* Ah, the Liverpool defence. Whether it be Sakho coming in for Lovren or switching to a back three, the result always seems to be the same. Someone does something calamitous and they concede a stupid goal. For starters, the otherwise impressive Alberto Moreno let Gerard Deulofeu get in an early cross from the right despite the Spaniard offering recent reminders against West Brom and Barnsley that it’s one of his strengths. Then, Emre Can compounded the error by hacking his clearance against Martin Skrtel, allowing Lukaku to fire Everton level. And yet the feeling persists that if a decent defensive coach (say, Rafa) had this lot to work with, Liverpool wouldn’t have just failed to keep a clean sheet for the eighth time in a row. Now, we’ll get the chance to find out.

 

* We’ve beaten this drum before but please, please stop expecting something funny to happen when Sakho gets the ball. Today’s stats? 40 passes and a passing accuracy of 97%. He also made a great intervention to stop a Lukaku surge into the box. Yeah, whatever, he looks a bit ungainly.

 

* Philippe Coutinho was on the fringes at Goodison and Liverpool’s creativity took a nosedive as a result. Why? James McCarthy did a job on him. When that happens, the Reds’ midfield looks impotent and devoid of ideas. Not a lot appears to be said when Jordan Henderson is missing but his absence was felt. Lucas? He did his usual cleaning up but, generally, if you set his performance to (samba) music, he’d be constantly just behind the beat.

 

* The Merseyside derby has seen more red cards than any other fixture in the Premier League era but why wasn’t that total added to today? Only Martin Atkinson knows. A deliberate trip is one of the least controversial reasons for showing a yellow card but Atkinson somehow decided he should let Lucas’ go.

Liverpool should have been playing the last 13 minutes with 10 men. With Rodgers quickly hauling off Lucas to replace him with Joe Allen, many will argue they did.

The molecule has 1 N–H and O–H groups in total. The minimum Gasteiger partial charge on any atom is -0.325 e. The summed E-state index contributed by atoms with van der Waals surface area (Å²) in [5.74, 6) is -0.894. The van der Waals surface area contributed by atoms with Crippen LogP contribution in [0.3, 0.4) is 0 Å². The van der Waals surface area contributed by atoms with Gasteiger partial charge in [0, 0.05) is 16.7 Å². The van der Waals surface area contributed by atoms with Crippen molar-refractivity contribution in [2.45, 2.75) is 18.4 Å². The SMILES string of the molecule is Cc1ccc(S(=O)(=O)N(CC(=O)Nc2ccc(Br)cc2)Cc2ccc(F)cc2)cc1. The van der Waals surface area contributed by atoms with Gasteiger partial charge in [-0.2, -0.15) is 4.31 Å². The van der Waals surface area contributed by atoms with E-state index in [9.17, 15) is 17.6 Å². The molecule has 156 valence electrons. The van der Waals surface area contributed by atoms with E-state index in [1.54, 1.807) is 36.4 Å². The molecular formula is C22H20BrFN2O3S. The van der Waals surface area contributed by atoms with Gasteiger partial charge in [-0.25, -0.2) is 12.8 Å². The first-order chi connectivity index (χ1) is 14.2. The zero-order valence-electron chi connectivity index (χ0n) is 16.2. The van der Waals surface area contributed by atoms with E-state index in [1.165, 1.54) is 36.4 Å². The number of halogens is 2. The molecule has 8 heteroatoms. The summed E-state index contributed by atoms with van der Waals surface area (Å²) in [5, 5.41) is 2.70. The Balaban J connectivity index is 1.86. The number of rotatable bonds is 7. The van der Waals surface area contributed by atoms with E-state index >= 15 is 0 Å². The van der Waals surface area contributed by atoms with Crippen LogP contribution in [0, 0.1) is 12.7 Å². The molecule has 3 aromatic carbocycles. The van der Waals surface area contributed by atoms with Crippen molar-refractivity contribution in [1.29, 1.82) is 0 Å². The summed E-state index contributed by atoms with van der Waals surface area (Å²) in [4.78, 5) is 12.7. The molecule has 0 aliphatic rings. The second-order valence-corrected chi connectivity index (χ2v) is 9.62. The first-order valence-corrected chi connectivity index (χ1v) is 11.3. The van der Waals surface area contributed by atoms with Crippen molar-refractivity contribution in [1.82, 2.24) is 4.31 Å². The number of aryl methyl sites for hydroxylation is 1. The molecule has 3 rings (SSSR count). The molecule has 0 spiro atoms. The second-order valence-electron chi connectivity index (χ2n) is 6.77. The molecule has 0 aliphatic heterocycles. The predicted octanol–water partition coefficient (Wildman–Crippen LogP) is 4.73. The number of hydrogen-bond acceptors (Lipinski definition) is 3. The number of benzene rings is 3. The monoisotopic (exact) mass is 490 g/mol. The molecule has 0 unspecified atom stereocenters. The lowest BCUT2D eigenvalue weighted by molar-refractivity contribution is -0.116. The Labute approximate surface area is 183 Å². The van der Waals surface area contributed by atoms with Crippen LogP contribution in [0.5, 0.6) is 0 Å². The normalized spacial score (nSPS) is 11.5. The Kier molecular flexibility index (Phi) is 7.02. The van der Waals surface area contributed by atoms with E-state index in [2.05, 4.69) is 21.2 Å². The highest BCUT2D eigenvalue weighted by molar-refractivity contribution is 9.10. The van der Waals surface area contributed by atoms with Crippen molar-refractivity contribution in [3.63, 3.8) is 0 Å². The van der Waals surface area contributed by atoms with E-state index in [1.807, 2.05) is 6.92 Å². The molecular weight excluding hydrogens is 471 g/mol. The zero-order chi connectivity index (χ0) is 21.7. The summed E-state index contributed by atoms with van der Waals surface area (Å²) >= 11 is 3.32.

* When Aaron Lennon signed for Everton, did anyone ever sit him down and tell him the Beatles connection? Apart from the odd twist and shout of disappointment from a teammate (I’ve got more of these if you want them, but I’m guessing you don’t) he again did nothing to suggest he’ll ever be a headline writer’s dream in this fixture.

 

* Without the energy of Seamus Coleman and the poise of John Stones, Everton’s young defence could have been there for the taking. They wobbled when conceding twice at West Brom but against Liverpool they were generally excellent. Brendan Galloway looked composed at left-back, Argentine Ramiro Funes Mori and Phil Jagielka barely put a foot wrong and Tyias Browning was solid at right-back. Shame that Howard let them down.

 

Nathaniel Clyne. He looks as if he should be really good but his best performance at Anfield remains the opening game of last season when he scored in Southampton’s 2-1 defeat. Most of Liverpool’s penetration comes down the left via Moreno and, for whatever reason, Clyne is still not the sum of his component parts.

 

* This was the first Merseyside derby without a Scouser in the Liverpool starting XI since the 1986 FA Cup final. An indictment of Liverpool’s academy system or, as Brendan put it, “just circumstance” following the departures of first Jamie Carragher and then Steven Gerrard. Do fans really care that much? It’s nice to have a local lad to cheer but that 1986 FA Cup-winning team remains the only Liverpool side to complete the Double so there probably wasn’t too much complaining back then.

 

* Picture the scene in the Reds’ dressing room at full-time. Brendan asks “Who thinks Klopp or de Boer could do better than me?” Hands slowly go up including that of Jean the cleaner. “That’s mental,” says Rodgers. “Come on.” But, as the number boffins might have pointed out, under Rodgers, Liverpool managed just 20 points from his final 17 league games. That’s not a million miles from a relegation battle. Sorry Brendan, not good enough. Maybe we’ll see you at the Christmas do?

 

Dave Tindall